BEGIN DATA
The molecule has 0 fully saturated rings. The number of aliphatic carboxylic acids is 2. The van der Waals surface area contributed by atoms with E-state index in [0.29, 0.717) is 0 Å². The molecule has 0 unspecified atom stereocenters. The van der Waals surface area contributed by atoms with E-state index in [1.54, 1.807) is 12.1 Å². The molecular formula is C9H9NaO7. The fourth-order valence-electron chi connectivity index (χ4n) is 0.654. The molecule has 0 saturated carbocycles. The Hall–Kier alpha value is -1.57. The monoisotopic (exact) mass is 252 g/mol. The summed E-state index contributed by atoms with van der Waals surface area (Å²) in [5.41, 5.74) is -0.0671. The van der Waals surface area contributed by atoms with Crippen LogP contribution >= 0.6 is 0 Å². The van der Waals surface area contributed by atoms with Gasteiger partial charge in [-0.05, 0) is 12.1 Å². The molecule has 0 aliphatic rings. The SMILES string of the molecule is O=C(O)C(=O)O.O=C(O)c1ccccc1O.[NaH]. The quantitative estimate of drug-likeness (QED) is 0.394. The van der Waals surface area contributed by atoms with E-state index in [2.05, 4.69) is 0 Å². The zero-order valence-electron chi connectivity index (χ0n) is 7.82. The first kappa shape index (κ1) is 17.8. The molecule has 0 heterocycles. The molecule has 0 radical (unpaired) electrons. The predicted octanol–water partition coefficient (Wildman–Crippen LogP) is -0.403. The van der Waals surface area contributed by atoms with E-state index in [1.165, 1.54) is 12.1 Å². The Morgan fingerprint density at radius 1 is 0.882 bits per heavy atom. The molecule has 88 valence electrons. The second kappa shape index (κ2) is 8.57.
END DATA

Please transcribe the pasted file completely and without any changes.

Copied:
The molecule has 0 fully saturated rings. The number of aliphatic carboxylic acids is 2. The van der Waals surface area contributed by atoms with E-state index in [0.29, 0.717) is 0 Å². The molecule has 0 unspecified atom stereocenters. The van der Waals surface area contributed by atoms with E-state index in [1.54, 1.807) is 12.1 Å². The molecular formula is C9H9NaO7. The fourth-order valence-electron chi connectivity index (χ4n) is 0.654. The molecule has 0 saturated carbocycles. The Hall–Kier alpha value is -1.57. The monoisotopic (exact) mass is 252 g/mol. The summed E-state index contributed by atoms with van der Waals surface area (Å²) in [5.41, 5.74) is -0.0671. The van der Waals surface area contributed by atoms with Crippen LogP contribution >= 0.6 is 0 Å². The van der Waals surface area contributed by atoms with Gasteiger partial charge in [-0.05, 0) is 12.1 Å². The molecule has 0 aliphatic rings. The SMILES string of the molecule is O=C(O)C(=O)O.O=C(O)c1ccccc1O.[NaH]. The quantitative estimate of drug-likeness (QED) is 0.394. The van der Waals surface area contributed by atoms with E-state index in [2.05, 4.69) is 0 Å². The zero-order valence-electron chi connectivity index (χ0n) is 7.82. The first kappa shape index (κ1) is 17.8. The molecule has 0 heterocycles. The molecule has 0 radical (unpaired) electrons. The predicted octanol–water partition coefficient (Wildman–Crippen LogP) is -0.403. The van der Waals surface area contributed by atoms with E-state index in [1.165, 1.54) is 12.1 Å². The Morgan fingerprint density at radius 1 is 0.882 bits per heavy atom. The molecule has 88 valence electrons. The second kappa shape index (κ2) is 8.57.